Terpsichord to Present Spring Concert

Our contemporary dance company will showcase works of student and professional choreographers
While spring doesn’t officially begin until March 20, GPS students are ready to launch a series of upcoming spring concerts, plays, and a musical. First on the calendar is the Terpsichord Spring Concert titled Chiaroscuro, defined as an effect of contrasted light and shadow created by light falling unevenly or from a particular direction on something. 

“The creativity and passion of our youth is the future of our culture,” says Terpsichord concert director Cathie Ault Kasch ’72. "And this performance showcases those very things. There is a wide variety of movement, message, and music represented in this concert." Kasch, GPS Performing Arts Coordinator, is assisted by her associate director, Laurel Moore Zahrobsky ’90, who was also a student of Kasch’s her junior and senior years at GPS.

Terpsichord’s contemporary dance pieces feature student and guest choreographers. This year the dancers received instruction from Lawrence Jackson, an assistant professor of dance at the University of Alabama, and Daniel Gwirtzman. Gwirtzman is the artistic director of his eponymous New York City-based dance company and guest teaches at many colleges and universities. “He challenges our dancers to contour their bodies to their limits and feel the rhythm of the music,” Kasch says.

The premiere of Storm, commissioned by GPS, was originally developed in the summer of 2017 for the Joffrey Ballet School Summer Intensive (NYC), where it premiered as a two-minute dance at Symphony Space for a cast of 12. Terpsichord allowed Gwirtzman the opportunity to expand the piece in scope.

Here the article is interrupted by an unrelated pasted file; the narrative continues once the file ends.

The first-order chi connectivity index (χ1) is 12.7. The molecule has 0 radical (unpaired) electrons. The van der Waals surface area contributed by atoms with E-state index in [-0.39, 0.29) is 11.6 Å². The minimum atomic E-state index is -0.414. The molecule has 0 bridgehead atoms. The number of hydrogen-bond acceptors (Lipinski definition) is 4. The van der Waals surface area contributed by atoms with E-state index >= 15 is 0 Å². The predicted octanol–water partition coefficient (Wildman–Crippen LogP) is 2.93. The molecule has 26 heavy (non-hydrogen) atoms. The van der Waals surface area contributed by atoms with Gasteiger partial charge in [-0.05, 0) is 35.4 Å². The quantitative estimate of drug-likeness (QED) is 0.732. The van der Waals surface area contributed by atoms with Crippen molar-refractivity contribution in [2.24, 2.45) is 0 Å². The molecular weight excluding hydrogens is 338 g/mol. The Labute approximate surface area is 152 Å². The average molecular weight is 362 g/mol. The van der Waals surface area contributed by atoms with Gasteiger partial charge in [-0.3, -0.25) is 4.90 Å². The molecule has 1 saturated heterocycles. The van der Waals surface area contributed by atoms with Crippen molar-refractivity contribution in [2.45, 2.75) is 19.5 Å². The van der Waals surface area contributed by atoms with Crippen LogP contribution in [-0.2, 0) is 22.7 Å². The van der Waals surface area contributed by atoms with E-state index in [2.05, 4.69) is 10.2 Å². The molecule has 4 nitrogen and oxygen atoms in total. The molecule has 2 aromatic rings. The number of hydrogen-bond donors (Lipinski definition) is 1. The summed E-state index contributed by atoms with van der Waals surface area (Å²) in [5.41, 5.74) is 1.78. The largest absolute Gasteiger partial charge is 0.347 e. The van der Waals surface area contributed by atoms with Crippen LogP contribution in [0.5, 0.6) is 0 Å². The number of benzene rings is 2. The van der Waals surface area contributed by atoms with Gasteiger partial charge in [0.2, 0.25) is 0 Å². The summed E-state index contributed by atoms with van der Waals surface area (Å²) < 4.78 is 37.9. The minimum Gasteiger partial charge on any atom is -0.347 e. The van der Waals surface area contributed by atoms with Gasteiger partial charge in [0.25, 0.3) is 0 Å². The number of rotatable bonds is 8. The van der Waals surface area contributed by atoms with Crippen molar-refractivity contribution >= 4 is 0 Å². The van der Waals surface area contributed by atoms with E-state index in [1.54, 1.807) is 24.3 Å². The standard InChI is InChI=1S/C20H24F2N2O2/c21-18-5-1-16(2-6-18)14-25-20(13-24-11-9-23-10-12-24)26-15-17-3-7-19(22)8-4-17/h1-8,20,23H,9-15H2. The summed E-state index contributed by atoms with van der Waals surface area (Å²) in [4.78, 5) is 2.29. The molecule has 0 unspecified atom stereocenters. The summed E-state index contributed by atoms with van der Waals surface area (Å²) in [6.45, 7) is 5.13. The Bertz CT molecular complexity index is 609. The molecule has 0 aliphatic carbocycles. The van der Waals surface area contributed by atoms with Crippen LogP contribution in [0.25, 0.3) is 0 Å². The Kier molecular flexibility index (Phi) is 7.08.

The jazz dance, choreographed by Jackson, is performed to the music of Ricky La Nina, and Jackson’s movement incorporates classical jazz dance as well as African. “This choreographically demanding piece has an energy that is electric,” Zahrobsky says. “The audience will love watching the dancers move in very fast and intricate ways to a fun and upbeat rhythm.”

Other featured dance pieces include Inesperado, set to the song “Havana” by Camila Cabello and choreographed by Tatiana Poggi ’18. Inesperado is influenced by dance styles such as bachata, flamenco, and salsa and is underscored throughout by a bit of sass and flare reflected by jazz, Poggi’s personal style.

Other dance pieces include A Walk In Empathy, set to music by electronic duo ODESZA, featuring the sophomore class, which builds on the idea of “walking a mile in another person’s shoes.” The junior class piece, Generation Z, features the music of Alicia Keys, David Guetta (ft. Usher), Sia, and Rihanna mixed by one of the dancers, Maya Pastusick ’20. The piece pays homage to their generation and, through the use of pop hits, they have created corresponding movements that include both modern and jazz elements.

For their last hurrah, the senior dancers wanted to highlight both their unity as a class and their individuality as dancers. Set to “Afterglow,” the senior piece Two Zero One Eight—unique in its emotional depth—allowed the group to explore and exercise its familiarity with each other, as many in the class were friends long before getting to dance together in Terpsichord.

Many more pieces are included in the Terpsichord Spring Concert, presented March 2 and 3, at 7 p.m. in GPS Frierson Theatre. Admission is free and open to the public.